Sabrina Ionescu is the talk of the sport after she announced there was more left to do at Matthew Knight Arena in Eugene. The Wooden Award winner is projected to go No. 1 in the 2020 WNBA Draft next April and Saturday’s matchup will be a tantalizing appetizer for what we can expect next summer.

The Ducks boast two more of the game’s top-10 players in senior forward Ruthy Hebard and junior forward Satou Sabally. Hebard averaged 16.1 points last season on 67 percent shooting with 9.1 rebounds per game. Sabally averaged 16.6 points, 6.2 rebounds and 1.4 steals.

Stanford came close against Team USA last weekend and how well Oregon fares comparatively will only fuel anticipation for the Pac-12 opponents’ first of two meetings on Jan. 16.

Team USA is 39-1 all time against collegiate teams with the one loss coming against Pat Summitt-led Tennessee in November 1999. They’re 3-0 this autumn, despite a record scoring performance against Team USA from Texas A&M junior guard Chennedy Carter. The No. 6 Aggies lost, 93-63, on Thursday night.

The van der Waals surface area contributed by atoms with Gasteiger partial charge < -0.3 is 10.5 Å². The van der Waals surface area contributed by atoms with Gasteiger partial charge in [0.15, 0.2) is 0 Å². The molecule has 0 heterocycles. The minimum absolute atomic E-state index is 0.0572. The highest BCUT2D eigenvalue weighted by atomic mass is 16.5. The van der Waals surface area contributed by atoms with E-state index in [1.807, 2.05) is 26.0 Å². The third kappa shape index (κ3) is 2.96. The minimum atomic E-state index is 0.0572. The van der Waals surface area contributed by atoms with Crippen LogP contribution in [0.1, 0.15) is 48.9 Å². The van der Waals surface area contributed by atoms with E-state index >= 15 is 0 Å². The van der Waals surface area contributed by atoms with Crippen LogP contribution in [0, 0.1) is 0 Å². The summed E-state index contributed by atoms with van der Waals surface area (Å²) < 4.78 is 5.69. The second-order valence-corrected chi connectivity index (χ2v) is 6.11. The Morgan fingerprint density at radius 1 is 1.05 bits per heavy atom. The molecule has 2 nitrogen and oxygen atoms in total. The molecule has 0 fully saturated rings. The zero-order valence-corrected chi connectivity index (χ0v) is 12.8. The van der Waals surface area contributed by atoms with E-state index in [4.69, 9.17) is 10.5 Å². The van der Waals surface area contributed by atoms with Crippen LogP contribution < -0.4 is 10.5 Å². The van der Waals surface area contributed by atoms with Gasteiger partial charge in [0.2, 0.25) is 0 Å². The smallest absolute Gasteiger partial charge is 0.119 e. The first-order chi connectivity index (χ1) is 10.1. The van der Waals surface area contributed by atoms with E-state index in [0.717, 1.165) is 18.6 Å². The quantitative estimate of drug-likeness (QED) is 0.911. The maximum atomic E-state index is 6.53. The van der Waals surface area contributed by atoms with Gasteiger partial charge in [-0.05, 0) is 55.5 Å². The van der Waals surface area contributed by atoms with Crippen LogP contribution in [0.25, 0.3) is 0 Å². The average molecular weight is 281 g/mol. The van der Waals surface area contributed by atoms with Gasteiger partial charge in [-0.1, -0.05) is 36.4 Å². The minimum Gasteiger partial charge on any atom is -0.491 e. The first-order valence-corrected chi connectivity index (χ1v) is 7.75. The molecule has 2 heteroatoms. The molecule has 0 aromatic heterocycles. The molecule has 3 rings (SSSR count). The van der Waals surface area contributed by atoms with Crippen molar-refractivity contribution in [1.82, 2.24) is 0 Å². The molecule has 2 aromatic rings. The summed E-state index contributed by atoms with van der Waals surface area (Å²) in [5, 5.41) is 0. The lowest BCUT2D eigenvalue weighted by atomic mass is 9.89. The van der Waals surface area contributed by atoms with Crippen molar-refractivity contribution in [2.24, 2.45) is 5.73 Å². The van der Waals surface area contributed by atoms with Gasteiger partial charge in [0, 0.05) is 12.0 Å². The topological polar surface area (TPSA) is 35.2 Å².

The 5-foot-7 Carter, one of the nation’s top five players, broke the 23-year record set in February 1996 by Texas Tech’s Michi Atkins, who had 32 points.

Best of the rest

The rest of the Associated Press Top 25 teams will have kicked off their 2019-20 seasons by the time Monday morning rolls around. The full weekend schedule can be found here.

No. 16 Notre Dame was nearly upset in the opener against Fordham in front of a sold-out crowd. Already without any of last season’s starters and defensive presence Abby Prohaska, the Fighting Irish took another hit this week. They’ll be without center Mikayla Vaughn, who is out 4 to 6 weeks with a right knee sprain. The 6-foot-3 junior scored 125 points in 364 minutes last year and is the team’s most prolific returning scorer. Of the 3,454 points the team scored last season, 70 will now be available (2 percent) for the home opener against Loyola Maryland (7-24 in ’18-19).

No. 5 UConn will be one to watch after graduating the most prolific duo in school history. At UConn, that’s saying a lot. The Huskies also got some bad news when the NCAA declined to grant Evina Westbrook, a transfer from Tennessee, an immediate waiver and forward Batouly Camara underwent knee surgery. They host California on Sunday in the season opener.

We leave you with ...

Breanna Stewart and Kaleena Mosqueda-Lewis were back in their college town over the weekend to announce the U.S. national team is extending its tour and will play UConn in January. And while they were at it, they had some fun at their old coach’s expense on Instagram.

Allow Geno Auriemma to explain his party-pooper status.

Auriemma also said Stewart, who tore her Achilles a year ago, would like to play in the exhibition and can do almost everything except sharp cutting and things off one leg, per Alexa Philippou. That’s far from dull news.